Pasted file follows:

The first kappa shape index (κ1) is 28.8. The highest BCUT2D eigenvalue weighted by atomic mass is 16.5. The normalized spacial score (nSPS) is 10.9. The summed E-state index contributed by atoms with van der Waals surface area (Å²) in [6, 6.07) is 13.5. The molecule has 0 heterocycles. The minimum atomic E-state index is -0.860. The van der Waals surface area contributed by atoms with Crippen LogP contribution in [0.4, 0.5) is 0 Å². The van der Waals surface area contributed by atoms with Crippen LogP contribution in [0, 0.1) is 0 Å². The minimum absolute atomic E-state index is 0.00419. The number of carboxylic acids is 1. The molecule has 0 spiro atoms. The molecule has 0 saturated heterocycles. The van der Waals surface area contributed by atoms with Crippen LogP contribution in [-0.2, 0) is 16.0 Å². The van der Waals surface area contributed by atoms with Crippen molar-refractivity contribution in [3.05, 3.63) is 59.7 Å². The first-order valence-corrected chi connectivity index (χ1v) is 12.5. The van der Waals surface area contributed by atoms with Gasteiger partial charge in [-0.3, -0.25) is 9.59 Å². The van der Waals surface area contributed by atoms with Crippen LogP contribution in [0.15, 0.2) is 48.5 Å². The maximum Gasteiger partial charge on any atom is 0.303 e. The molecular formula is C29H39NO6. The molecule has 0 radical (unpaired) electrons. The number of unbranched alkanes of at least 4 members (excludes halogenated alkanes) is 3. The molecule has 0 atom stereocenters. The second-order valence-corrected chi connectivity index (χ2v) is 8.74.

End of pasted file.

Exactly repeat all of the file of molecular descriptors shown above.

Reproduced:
The first kappa shape index (κ1) is 28.8. The highest BCUT2D eigenvalue weighted by atomic mass is 16.5. The normalized spacial score (nSPS) is 10.9. The summed E-state index contributed by atoms with van der Waals surface area (Å²) in [6, 6.07) is 13.5. The molecule has 0 heterocycles. The minimum atomic E-state index is -0.860. The van der Waals surface area contributed by atoms with Crippen LogP contribution in [0.4, 0.5) is 0 Å². The van der Waals surface area contributed by atoms with Crippen LogP contribution in [0, 0.1) is 0 Å². The minimum absolute atomic E-state index is 0.00419. The number of carboxylic acids is 1. The molecule has 0 spiro atoms. The molecule has 0 saturated heterocycles. The van der Waals surface area contributed by atoms with Crippen LogP contribution in [-0.2, 0) is 16.0 Å². The van der Waals surface area contributed by atoms with Crippen molar-refractivity contribution in [3.05, 3.63) is 59.7 Å². The first-order valence-corrected chi connectivity index (χ1v) is 12.5. The van der Waals surface area contributed by atoms with Gasteiger partial charge in [-0.3, -0.25) is 9.59 Å². The van der Waals surface area contributed by atoms with Crippen LogP contribution in [0.15, 0.2) is 48.5 Å². The maximum Gasteiger partial charge on any atom is 0.303 e. The molecular formula is C29H39NO6. The molecule has 0 radical (unpaired) electrons. The number of unbranched alkanes of at least 4 members (excludes halogenated alkanes) is 3. The molecule has 0 atom stereocenters. The second-order valence-corrected chi connectivity index (χ2v) is 8.74.